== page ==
RAPID CITY, S.D. — Motorcycle accidents have been on the rise in the Black Hills as of late.
“We’ve noticed an increase in some motorcycle accidents lately, I know two weeks ago there was a pretty bad one over in the construction zone,” said Billy Davis, a Sergeant with the Pennington County Sheriff’s Office. “Boulevard, so we just need to be aware of our surroundings, need to watch for other people, obviously be courteous, whether you’re a motorcycle rider or car driver.”
But the issue isn’t just with the accidents – at least three motorcycle fatal accidents have reported in as many weeks.
According to the South Dakota Department of Public Safety, although the eight fatal accidents in 2021 are down from 10 at this time as compared to last year, it’s still too many. Those figures coming weeks before the 81st Sturgis Motorcycle Rally, in which the area’s population of riders – and accidents rise dramatically every year.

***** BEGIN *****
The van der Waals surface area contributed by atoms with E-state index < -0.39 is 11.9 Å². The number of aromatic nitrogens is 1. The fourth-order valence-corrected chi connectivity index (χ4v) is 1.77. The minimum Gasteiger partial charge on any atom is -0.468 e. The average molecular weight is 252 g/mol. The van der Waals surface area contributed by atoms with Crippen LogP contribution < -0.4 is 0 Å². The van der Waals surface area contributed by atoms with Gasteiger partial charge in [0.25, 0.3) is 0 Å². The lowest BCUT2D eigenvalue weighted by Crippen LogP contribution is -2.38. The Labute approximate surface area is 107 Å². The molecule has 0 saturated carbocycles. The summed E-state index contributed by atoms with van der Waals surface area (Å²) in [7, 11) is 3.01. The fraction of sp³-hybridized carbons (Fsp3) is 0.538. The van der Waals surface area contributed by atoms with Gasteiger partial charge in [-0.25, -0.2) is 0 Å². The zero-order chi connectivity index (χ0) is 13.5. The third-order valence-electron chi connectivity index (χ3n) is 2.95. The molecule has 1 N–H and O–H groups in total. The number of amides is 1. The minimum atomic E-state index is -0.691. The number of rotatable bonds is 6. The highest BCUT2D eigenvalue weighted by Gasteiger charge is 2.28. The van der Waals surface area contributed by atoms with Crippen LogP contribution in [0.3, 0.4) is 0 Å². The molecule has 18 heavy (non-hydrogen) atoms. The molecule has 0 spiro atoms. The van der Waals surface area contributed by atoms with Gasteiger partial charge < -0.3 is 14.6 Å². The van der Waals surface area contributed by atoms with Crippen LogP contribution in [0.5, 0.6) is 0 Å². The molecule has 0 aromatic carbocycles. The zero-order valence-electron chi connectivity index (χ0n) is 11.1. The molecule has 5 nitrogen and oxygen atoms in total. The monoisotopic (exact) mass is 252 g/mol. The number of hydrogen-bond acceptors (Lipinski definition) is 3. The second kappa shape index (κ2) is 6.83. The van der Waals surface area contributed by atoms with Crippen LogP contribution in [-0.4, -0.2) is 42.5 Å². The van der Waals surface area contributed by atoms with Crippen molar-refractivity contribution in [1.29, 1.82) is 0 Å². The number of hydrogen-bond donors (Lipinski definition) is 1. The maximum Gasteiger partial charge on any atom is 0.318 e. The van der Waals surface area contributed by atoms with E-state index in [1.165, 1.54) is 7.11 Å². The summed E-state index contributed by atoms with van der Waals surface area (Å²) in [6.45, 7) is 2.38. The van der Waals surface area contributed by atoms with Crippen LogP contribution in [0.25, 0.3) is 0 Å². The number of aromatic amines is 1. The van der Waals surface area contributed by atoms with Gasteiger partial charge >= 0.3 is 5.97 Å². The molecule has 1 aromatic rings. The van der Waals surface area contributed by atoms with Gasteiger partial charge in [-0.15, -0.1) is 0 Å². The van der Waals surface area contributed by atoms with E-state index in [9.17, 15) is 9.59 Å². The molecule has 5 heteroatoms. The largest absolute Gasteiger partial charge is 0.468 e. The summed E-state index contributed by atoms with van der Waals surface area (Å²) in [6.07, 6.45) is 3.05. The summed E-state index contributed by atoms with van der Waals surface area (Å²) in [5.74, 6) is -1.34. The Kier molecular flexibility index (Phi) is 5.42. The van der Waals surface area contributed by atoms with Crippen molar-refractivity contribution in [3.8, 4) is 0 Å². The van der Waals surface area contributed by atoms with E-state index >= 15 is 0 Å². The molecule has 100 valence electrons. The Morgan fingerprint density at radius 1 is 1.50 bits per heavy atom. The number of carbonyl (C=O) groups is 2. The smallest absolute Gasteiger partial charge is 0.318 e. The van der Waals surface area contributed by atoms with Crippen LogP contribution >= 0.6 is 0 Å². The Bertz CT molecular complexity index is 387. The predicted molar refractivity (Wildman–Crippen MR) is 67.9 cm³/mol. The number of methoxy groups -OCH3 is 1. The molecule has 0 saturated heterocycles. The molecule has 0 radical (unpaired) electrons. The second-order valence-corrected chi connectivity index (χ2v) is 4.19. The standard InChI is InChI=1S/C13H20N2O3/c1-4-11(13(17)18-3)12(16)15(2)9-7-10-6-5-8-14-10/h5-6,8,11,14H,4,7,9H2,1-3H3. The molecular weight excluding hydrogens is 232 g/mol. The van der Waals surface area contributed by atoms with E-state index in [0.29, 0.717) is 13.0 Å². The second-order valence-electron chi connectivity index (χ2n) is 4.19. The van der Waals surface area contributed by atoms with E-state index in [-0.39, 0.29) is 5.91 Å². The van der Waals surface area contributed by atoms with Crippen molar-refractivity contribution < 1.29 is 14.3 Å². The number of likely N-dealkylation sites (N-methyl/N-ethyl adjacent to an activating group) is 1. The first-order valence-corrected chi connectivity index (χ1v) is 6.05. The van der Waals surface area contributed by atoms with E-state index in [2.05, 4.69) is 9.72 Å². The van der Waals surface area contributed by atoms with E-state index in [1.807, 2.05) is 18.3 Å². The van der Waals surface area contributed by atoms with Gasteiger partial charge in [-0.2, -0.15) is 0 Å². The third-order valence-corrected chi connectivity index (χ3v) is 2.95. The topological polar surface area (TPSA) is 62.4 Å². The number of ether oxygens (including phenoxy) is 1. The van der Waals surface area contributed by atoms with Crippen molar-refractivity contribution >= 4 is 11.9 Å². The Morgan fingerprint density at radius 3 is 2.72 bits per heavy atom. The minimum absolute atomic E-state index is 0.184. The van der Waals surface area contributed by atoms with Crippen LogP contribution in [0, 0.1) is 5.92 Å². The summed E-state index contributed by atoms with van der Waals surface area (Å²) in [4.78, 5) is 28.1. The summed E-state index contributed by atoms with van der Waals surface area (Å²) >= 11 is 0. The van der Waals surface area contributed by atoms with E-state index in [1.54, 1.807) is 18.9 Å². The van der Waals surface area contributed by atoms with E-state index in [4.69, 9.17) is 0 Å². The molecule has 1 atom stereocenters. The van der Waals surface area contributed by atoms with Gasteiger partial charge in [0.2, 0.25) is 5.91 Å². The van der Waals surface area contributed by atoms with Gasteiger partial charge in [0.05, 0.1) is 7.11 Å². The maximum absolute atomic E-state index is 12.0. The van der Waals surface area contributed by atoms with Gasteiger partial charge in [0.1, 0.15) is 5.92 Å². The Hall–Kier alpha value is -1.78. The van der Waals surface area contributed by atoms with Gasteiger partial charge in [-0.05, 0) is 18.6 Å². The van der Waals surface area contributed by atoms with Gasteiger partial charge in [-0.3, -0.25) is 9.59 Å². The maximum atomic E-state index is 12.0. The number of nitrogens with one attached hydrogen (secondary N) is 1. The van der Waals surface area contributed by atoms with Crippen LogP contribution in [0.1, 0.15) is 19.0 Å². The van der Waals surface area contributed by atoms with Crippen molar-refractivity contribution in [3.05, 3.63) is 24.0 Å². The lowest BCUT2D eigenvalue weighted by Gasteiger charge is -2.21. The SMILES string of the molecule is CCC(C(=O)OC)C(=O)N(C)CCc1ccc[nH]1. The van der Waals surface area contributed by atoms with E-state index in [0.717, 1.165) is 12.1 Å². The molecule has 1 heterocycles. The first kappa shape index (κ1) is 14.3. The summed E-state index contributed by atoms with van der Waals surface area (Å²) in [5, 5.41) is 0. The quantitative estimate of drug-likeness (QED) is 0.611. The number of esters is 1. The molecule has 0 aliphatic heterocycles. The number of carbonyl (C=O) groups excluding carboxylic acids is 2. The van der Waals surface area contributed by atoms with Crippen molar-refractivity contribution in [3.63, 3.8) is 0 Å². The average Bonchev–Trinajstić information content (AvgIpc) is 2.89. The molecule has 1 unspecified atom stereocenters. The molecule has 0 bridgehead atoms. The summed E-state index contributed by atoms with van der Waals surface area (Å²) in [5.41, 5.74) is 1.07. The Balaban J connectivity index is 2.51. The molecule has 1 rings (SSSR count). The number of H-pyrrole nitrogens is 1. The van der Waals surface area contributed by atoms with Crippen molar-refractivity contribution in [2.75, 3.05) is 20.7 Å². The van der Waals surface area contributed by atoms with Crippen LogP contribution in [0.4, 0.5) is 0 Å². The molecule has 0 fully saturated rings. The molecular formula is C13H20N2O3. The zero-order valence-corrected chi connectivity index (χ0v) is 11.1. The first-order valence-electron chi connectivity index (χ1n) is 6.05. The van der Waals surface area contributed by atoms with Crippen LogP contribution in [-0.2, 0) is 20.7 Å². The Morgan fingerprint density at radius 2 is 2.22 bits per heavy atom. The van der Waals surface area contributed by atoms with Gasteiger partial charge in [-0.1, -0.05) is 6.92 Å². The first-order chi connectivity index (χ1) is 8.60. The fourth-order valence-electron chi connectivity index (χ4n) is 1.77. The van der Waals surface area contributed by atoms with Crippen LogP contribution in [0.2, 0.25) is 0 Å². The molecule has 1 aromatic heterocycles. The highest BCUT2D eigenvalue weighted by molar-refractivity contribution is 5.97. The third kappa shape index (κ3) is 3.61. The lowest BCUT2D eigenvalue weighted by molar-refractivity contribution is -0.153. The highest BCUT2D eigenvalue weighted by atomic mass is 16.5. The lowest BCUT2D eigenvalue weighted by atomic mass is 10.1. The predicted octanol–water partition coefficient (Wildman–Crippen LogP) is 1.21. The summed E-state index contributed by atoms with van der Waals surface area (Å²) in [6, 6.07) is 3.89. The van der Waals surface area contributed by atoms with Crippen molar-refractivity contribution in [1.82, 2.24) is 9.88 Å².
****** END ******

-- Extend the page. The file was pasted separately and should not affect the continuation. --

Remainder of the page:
Law enforcement say they see accidents involving drivers new to the area or in their riding experience – operating out of their comfort zones.
“Most often times, we see motorcyclists who have been involved in an accident, usually riders who exceed their limitations or they don’t look fully through the situation at hand, especially in curves and especially out here on this side of the state,” said Trooper Taran Hunt, with the South Dakota Highway Patrol.
Before going out on a joy ride, Hunt says to check the following:
- Tire pressure
- Hand Controls
As the Rally approaches, in order to stay safe, riders and car drivers are advised to leave earlier to get to their destination to avoid speeding and aware of your surroundings at all times.
“It is just good practice right now to be careful, add extra time, I know with the construction my ride to work has went from eight minutes to 15 minutes, so you just have to account for that, not rush,” Davis said.
“Also so for other motorists, make sure that you pay attention, take another look. If you have passengers, especially out here in the rally. Just make sure you look before you merge,” Hunt said.
Law enforcement leaving an early safety reminder as the number of riders revs up in the Black Hills.